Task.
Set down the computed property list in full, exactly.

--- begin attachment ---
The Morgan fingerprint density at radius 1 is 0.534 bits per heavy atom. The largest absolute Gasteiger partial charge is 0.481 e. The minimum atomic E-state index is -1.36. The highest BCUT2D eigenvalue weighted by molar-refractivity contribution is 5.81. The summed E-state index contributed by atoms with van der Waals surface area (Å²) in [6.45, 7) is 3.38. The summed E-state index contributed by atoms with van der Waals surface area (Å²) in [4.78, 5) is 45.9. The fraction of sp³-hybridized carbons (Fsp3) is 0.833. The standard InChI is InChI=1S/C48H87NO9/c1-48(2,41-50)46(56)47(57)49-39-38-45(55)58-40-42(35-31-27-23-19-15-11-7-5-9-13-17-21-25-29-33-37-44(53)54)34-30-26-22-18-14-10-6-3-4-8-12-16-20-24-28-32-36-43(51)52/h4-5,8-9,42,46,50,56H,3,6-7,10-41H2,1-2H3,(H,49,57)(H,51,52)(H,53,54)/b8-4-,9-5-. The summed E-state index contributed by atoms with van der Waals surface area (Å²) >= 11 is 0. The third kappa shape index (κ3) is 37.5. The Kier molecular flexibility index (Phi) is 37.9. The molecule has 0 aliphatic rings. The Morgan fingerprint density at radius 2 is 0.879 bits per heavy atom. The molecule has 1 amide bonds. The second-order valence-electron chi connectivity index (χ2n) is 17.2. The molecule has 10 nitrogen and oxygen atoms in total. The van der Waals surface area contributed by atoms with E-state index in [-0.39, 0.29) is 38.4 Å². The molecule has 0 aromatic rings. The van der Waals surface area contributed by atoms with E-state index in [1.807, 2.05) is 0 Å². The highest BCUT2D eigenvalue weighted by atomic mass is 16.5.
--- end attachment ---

The Morgan fingerprint density at radius 1 is 0.534 bits per heavy atom. The largest absolute Gasteiger partial charge is 0.481 e. The minimum atomic E-state index is -1.36. The highest BCUT2D eigenvalue weighted by molar-refractivity contribution is 5.81. The summed E-state index contributed by atoms with van der Waals surface area (Å²) in [6.45, 7) is 3.38. The summed E-state index contributed by atoms with van der Waals surface area (Å²) in [4.78, 5) is 45.9. The fraction of sp³-hybridized carbons (Fsp3) is 0.833. The standard InChI is InChI=1S/C48H87NO9/c1-48(2,41-50)46(56)47(57)49-39-38-45(55)58-40-42(35-31-27-23-19-15-11-7-5-9-13-17-21-25-29-33-37-44(53)54)34-30-26-22-18-14-10-6-3-4-8-12-16-20-24-28-32-36-43(51)52/h4-5,8-9,42,46,50,56H,3,6-7,10-41H2,1-2H3,(H,49,57)(H,51,52)(H,53,54)/b8-4-,9-5-. The summed E-state index contributed by atoms with van der Waals surface area (Å²) >= 11 is 0. The third kappa shape index (κ3) is 37.5. The Kier molecular flexibility index (Phi) is 37.9. The molecule has 0 aliphatic rings. The Morgan fingerprint density at radius 2 is 0.879 bits per heavy atom. The molecule has 1 amide bonds. The second-order valence-electron chi connectivity index (χ2n) is 17.2. The molecule has 10 nitrogen and oxygen atoms in total. The van der Waals surface area contributed by atoms with E-state index in [-0.39, 0.29) is 38.4 Å². The molecule has 0 aromatic rings. The van der Waals surface area contributed by atoms with E-state index in [1.807, 2.05) is 0 Å². The highest BCUT2D eigenvalue weighted by atomic mass is 16.5.